. . . from the redwood forest . . .
Who among us doesn’t remember singing along and feeling proud of our countryside? It was an era of protesting the educational system, the government, the war, the “establishment” in general, and anything else we could protest, but we loved our land – the unique geography that makes up these United States.
In fact, there is a movement to change our National Anthem to something more sing-able. I cast my vote for “This Land Is Your Land.”
During the past few weeks while I was in California, I re-visited the coastal range where I’d spent so much time during the 70s and 80s. Some of those years were spent in the San Francisco Bay Area and some were along the Central Coast of San Luis Obispo County, but it’s all fairly similar.
Winding through the streets from Palo Alto toward the Pacific Ocean, I felt the same sense of freedom that I had so many decades ago. Much has changed, but the terrain will remain the same forever, I think.
Because I was at the wheel, I couldn’t take as many pictures as I wanted to, so mostly they exist only in my mind’s eye. I was able to stop and get a few shots, however.
One of the stopping points along the crest was the Windy Hill Open Space Preserve. This sign warns visitors what to do in case they encounter a mountain lion.
Beyond the sign, a path led into the preserve area. The sky was just as beautiful as I remember it. We used to call the hills “golden,” even though they were basically just “brown.” I still love those golden rolling slopes.
This preserve of 1,312 acres includes 12.2 miles of trail. Please check this link to read more about it.
If you carefully cross the road from the parking area, you get a spectacular view of the Peninsula.
Another stop along the drive was by a restaurant that was closed for the day. It was explained to me about the “second-growth” redwoods. As you can see here, there is a cluster of trees around a bare piece of ground. The original old redwood was either logged out over 150 years ago or could have been hit by lightning. These new “baby trees” sprouted up around where the mother tree had been.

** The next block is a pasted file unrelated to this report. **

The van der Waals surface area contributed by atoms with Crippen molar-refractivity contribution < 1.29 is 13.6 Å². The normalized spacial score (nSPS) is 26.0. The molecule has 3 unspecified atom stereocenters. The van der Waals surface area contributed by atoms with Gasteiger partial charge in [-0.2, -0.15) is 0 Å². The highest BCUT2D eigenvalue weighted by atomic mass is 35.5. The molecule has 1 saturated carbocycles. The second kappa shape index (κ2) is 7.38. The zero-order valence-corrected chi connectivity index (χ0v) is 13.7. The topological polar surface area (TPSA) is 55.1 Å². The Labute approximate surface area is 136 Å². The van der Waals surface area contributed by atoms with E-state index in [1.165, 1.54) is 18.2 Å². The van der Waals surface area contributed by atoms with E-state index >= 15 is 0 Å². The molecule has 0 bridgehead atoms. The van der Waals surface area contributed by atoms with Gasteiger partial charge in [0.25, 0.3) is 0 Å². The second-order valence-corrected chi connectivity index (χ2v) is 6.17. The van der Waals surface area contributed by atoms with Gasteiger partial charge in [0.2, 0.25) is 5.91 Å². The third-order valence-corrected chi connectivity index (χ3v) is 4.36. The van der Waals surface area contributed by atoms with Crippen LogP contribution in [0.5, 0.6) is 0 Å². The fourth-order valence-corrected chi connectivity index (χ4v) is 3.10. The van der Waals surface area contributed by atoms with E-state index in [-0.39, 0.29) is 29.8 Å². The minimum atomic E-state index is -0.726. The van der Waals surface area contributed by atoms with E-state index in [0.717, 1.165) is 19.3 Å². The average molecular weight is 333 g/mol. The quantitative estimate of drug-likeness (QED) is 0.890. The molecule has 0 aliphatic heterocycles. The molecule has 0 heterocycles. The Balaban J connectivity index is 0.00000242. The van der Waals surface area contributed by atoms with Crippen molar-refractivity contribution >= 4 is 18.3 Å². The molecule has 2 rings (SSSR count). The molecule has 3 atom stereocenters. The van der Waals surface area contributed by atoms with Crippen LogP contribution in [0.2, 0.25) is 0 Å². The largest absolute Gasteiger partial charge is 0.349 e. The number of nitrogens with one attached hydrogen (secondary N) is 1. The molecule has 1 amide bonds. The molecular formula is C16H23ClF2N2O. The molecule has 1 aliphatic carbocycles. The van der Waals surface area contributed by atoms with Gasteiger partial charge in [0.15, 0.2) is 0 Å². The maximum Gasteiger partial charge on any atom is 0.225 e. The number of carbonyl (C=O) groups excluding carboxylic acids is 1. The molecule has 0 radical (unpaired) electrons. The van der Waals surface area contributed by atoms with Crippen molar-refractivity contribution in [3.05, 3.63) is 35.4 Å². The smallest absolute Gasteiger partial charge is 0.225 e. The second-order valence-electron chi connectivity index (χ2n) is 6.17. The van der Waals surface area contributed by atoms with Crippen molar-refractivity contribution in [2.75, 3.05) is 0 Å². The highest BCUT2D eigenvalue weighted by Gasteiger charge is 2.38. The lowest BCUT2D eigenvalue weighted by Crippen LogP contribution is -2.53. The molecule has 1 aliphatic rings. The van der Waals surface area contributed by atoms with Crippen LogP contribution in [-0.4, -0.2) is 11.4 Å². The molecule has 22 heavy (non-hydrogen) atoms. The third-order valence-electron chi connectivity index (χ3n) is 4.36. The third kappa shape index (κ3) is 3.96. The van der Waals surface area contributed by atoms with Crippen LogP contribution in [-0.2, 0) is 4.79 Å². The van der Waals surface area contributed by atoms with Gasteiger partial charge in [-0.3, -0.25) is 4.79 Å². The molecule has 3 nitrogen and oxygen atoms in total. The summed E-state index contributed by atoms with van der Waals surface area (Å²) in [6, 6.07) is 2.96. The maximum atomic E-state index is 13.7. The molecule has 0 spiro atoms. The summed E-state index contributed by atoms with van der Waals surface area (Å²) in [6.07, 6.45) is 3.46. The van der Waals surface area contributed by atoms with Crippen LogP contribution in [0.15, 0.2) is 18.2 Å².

The opening photo gives another perspective on a grove of second-growth trees. These magnificent trees may be relatively young, but they still take my breath away – and make me proud that they are a part of my country.
The tops of the trees just seem to reach toward the sky for an eternity!
When I stopped for gas at a crossroads, I couldn’t pass up the chance to take a shot of Alice’s Restaurant! This is not the restaurant that inspired Arlo Guthrie’s song of protest against war. In fact, it is the other way around – this restaurant took its name from the song. The original “Alice’s Restaurant” was in Massachusetts. It seemed appropriate somehow, to include this bit of nostalgia here.
We had lunch at Duarte’s Tavern in Pescadero – a busy spot where some of the very finest food can be found. I started with a bowl of Cream of Green Chili Soup, a dish I’m going to experiment with making at home. It was heavenly, but there was no way they were going to give me the recipe! I followed the soup with a fried oyster roll. It’s hard to say which was better! A dessert of warm Ollieberry pie with ice cream was shared with my friend.
Even though I live in “Paradise,” there is a lot about California I miss. What I do not miss is the traffic, which has gotten worse since I left. I’ve become too accustomed to a more casual lifestyle. Still, I intend to keep visiting whenever I get the chance.
Today, we could write more verses to add to our song that would include our island state of Hawai`i, or our northernmost state of Alaska. All fifty states are worth going to see! If you have never been to California, it’s worth braving the crowds and traffic to see a special part of our incredible country. “This land was made for you and me.”
You might enjoy watching a video of a this modern-day song that reminds us of what our country is and what it stands for on this Fourth of July Weekend.
A hui hou!